Key Ideas for a Contemporary Psychoanalysis: Misrecognition and Recognition of the Unconscious

Key Ideas for a Contemporary Psychoanalysis: Misrecognition and Recognition of the Unconscious

Key Ideas for a Contemporary Psychoanalysis: Misrecognition and Recognition of the Unconscious

Key Ideas for a Contemporary Psychoanalysis: Misrecognition and Recognition of the Unconscious

Synopsis

Andr¿ Green attempts the complex task of identifying and examining the key ideas for a contemporary psychoanalytic practice. This undertaking is motivated both by the need for an outline of the evolution of psychoanalysis since Freud's death, and by the hope of tackling the fragmentation which has led to the current 'crisis of psychoanalysis'. In three sections covering the theoretical and practical aspects of psychoanalysis, and analysing the current state of the field, Andr¿ Green provides a stimulating overview of the principal concepts that have guided his work. Subjects covered include: * Transference and countertransference * Psychoanalysis and Psychotherapy: modalities and results * Language-speech-discourse in psychoanalysis * Recognition of the unconscious This unique contemporary perspective on the psychoanalytic enterprise will fascinate all those with an interest in the problems that face the field and the opportunities for its future development.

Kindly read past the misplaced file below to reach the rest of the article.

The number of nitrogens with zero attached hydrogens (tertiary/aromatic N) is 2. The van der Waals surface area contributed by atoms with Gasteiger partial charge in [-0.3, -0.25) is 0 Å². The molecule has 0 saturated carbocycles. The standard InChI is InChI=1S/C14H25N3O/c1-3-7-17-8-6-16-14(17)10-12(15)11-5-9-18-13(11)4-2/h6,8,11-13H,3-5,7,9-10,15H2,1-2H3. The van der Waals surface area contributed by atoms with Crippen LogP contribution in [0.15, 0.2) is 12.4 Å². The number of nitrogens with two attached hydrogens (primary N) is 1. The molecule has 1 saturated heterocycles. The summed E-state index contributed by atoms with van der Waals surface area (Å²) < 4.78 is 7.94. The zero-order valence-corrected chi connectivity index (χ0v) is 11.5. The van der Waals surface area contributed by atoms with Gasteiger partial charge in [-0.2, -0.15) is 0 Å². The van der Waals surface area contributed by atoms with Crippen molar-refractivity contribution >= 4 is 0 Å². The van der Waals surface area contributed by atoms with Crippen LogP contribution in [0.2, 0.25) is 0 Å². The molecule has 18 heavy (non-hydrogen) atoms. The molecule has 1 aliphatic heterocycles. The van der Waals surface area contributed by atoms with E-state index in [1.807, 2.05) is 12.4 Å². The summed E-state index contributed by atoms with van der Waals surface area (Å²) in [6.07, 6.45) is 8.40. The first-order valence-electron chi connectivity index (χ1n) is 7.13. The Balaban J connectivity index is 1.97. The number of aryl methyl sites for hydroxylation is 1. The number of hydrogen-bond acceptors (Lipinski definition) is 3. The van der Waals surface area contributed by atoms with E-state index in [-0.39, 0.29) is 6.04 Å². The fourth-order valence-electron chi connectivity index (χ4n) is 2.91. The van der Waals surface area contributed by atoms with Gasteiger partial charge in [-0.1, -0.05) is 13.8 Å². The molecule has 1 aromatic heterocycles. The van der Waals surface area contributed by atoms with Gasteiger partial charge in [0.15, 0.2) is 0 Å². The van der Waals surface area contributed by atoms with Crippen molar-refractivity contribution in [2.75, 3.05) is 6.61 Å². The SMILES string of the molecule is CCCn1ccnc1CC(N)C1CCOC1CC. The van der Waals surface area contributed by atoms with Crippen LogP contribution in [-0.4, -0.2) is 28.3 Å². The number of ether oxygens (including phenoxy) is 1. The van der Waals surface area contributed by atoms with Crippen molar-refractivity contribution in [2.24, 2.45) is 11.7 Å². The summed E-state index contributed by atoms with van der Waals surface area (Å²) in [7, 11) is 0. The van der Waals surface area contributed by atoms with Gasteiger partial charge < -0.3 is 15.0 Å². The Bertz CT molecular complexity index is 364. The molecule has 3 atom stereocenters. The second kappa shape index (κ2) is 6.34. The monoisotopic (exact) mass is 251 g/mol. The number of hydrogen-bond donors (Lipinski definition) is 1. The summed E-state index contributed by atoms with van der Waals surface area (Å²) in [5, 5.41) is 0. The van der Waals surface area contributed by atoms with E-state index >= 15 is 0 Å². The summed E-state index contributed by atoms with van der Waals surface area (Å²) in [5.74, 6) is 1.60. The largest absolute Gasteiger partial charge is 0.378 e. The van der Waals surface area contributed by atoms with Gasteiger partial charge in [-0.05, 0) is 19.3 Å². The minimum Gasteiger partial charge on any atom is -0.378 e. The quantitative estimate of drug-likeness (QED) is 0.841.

Excerpt

This book would never have seen the light of day had a friend not once made me the suggestion - or challenge? - 'And why don't you write us an Outline of Psychoanalysis?'The idea took time to grow on me, for it was a bold undertaking, and it was quite clear that there could be no question of repeating what Freud had already done - and done well - in 1938. It could be interesting, though, at the beginning of this millennium, to take stock of the noteworthy acquisitions of psychoanalysis, theory and practice taken as a whole.The most difficult aspect of the task for me, used as I am to writing works of some length, is to be brief. I do not know if I will manage to do so. However long this work may turn out to be, it will nonetheless remain an outline.

Since then, our respective paths have diverged. My friend of the early years has responded increasingly to his long-standing inclination for literary psychoanalysis - not to be confused with psychoanalysis applied to literary works - of which he has become one of the dominant figures. His works - literary and psychoanalytic - have been consecrated by the success that they have met with in a public that only accepts psychoanalysis so conceived, presented and developed: in short, a 'soft' psychoanalysis. For my part, I had plunged ever deeper into psychoanalytic psychoanalysis. It is a difficult route, where language constantly comes up against its limits in its effort to explain the psyche, limits that are very different from those encountered in great literature. But I have not forgotten the time when we worked together, just as I have not forgotten all those who, over the course of the passing years, have given me the opportunity of conversing with them, in the psychoanalytic society to which I belong - the Société Psychanalytique de Paris (SPP) - and in others, both French and foreign societies.

I want to mention, in particular, Fernando Urribarri, to whom I owe the honour of having been named Honorary Professor of the University of Buenos

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